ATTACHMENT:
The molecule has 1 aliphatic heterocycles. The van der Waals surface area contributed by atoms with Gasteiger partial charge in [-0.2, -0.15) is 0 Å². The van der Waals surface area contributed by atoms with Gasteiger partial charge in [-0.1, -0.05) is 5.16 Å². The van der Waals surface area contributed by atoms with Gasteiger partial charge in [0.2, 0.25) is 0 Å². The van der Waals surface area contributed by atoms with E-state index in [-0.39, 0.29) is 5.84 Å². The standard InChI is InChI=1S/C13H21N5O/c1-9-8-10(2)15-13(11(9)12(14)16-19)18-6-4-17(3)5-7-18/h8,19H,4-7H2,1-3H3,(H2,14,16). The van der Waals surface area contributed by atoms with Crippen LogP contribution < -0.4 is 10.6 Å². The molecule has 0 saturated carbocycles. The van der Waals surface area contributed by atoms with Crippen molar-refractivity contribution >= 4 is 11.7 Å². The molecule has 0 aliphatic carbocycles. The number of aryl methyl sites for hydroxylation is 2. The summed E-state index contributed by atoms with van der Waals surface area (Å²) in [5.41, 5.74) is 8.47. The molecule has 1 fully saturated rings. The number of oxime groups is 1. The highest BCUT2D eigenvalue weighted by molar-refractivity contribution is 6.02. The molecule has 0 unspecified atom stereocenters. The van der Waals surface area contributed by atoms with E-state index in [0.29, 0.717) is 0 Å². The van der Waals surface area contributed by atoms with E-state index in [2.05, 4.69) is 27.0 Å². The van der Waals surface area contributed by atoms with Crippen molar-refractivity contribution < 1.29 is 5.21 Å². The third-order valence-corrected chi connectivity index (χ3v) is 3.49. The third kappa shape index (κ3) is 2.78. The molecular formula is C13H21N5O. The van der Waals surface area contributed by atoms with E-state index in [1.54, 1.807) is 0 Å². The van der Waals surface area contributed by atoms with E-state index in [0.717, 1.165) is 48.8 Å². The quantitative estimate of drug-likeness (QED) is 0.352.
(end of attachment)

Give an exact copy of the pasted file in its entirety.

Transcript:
The molecule has 1 aliphatic heterocycles. The van der Waals surface area contributed by atoms with Gasteiger partial charge in [-0.2, -0.15) is 0 Å². The van der Waals surface area contributed by atoms with Gasteiger partial charge in [-0.1, -0.05) is 5.16 Å². The van der Waals surface area contributed by atoms with Gasteiger partial charge in [0.2, 0.25) is 0 Å². The van der Waals surface area contributed by atoms with E-state index in [-0.39, 0.29) is 5.84 Å². The standard InChI is InChI=1S/C13H21N5O/c1-9-8-10(2)15-13(11(9)12(14)16-19)18-6-4-17(3)5-7-18/h8,19H,4-7H2,1-3H3,(H2,14,16). The van der Waals surface area contributed by atoms with Crippen LogP contribution < -0.4 is 10.6 Å². The molecule has 0 saturated carbocycles. The van der Waals surface area contributed by atoms with Crippen molar-refractivity contribution >= 4 is 11.7 Å². The molecule has 0 aliphatic carbocycles. The number of aryl methyl sites for hydroxylation is 2. The summed E-state index contributed by atoms with van der Waals surface area (Å²) in [5.41, 5.74) is 8.47. The molecule has 1 fully saturated rings. The number of oxime groups is 1. The highest BCUT2D eigenvalue weighted by molar-refractivity contribution is 6.02. The molecule has 0 unspecified atom stereocenters. The van der Waals surface area contributed by atoms with E-state index in [0.29, 0.717) is 0 Å². The van der Waals surface area contributed by atoms with E-state index in [2.05, 4.69) is 27.0 Å². The van der Waals surface area contributed by atoms with Crippen molar-refractivity contribution < 1.29 is 5.21 Å². The third-order valence-corrected chi connectivity index (χ3v) is 3.49. The third kappa shape index (κ3) is 2.78. The molecular formula is C13H21N5O. The van der Waals surface area contributed by atoms with E-state index in [1.54, 1.807) is 0 Å². The van der Waals surface area contributed by atoms with E-state index in [0.717, 1.165) is 48.8 Å². The quantitative estimate of drug-likeness (QED) is 0.352.